A healthy amount of protein should be provided to chickens via layer pellets. However, if you still don’t see any noticeable difference in egg production, then you can try giving treats with high protein content such as mealworms or pumpkin seeds.
Other than this, chickens also need water and grit. Grit is needed by chickens to help them process their food.
Chickens also need an abundant supply of fresh water, and they love gulping water. If your chickens are happy with the fancy waterers, you can keep them around. Another option is to go for a 2.5-gallon bucket with fresh water. This one also makes for happy chickens as they can gulp water.
7. You Introduced Some New Members to the Flock
Can it be that you introduced some new chickens to the flock? Or perhaps, you have finally completed their grand chicken coop and moved them to the new place. Both of these factors can have an impact on their egg laying.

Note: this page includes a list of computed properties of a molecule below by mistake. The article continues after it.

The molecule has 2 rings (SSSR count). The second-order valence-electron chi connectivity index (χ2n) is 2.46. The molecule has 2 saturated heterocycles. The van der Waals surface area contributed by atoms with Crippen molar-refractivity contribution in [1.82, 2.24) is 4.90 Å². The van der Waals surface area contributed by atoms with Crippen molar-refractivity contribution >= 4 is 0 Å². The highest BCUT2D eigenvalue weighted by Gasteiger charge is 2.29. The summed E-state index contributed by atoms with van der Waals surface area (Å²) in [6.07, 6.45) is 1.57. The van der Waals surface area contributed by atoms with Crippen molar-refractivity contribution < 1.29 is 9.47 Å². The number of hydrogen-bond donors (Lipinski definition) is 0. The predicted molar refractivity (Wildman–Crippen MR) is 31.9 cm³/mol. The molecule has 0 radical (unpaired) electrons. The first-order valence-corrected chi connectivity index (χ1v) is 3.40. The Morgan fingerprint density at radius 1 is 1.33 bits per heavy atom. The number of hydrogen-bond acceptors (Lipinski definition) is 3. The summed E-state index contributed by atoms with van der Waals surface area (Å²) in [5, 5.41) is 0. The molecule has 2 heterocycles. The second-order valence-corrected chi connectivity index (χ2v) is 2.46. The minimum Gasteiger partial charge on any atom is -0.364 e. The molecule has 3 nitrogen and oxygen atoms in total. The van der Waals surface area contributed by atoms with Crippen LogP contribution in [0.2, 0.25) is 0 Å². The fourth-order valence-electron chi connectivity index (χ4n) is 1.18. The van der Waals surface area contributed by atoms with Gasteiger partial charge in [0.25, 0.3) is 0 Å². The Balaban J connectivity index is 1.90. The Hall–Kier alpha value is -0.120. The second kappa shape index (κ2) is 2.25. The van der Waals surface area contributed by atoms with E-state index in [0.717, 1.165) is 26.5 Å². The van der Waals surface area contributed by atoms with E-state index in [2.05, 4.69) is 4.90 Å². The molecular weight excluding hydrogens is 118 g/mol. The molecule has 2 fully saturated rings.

Sometimes, when your flock has new chickens, the older ones can halt laying eggs. It just ‘shocks’ the chicken out of their natural rhythm. The chickens have to determine the space and place (pecking order) for new members. While it does take time for chickens to settle in, they do eventually start laying eggs when things become normal for them.
The same thing happens when you move chickens to a new place. Chickens follow a routine and moving them to a new place, even if it’s a coop across the backyard, can throw things off-balance for them making them stop egg production for a few days.
What you should do
Have patience as your chickens will come around. They just need a few days in order to adjust and establish the new pecking order.
In case it’s a new neighborhood for them, they would again require a few days. Once they’re familiar with the surroundings, they’ll lay eggs as usual.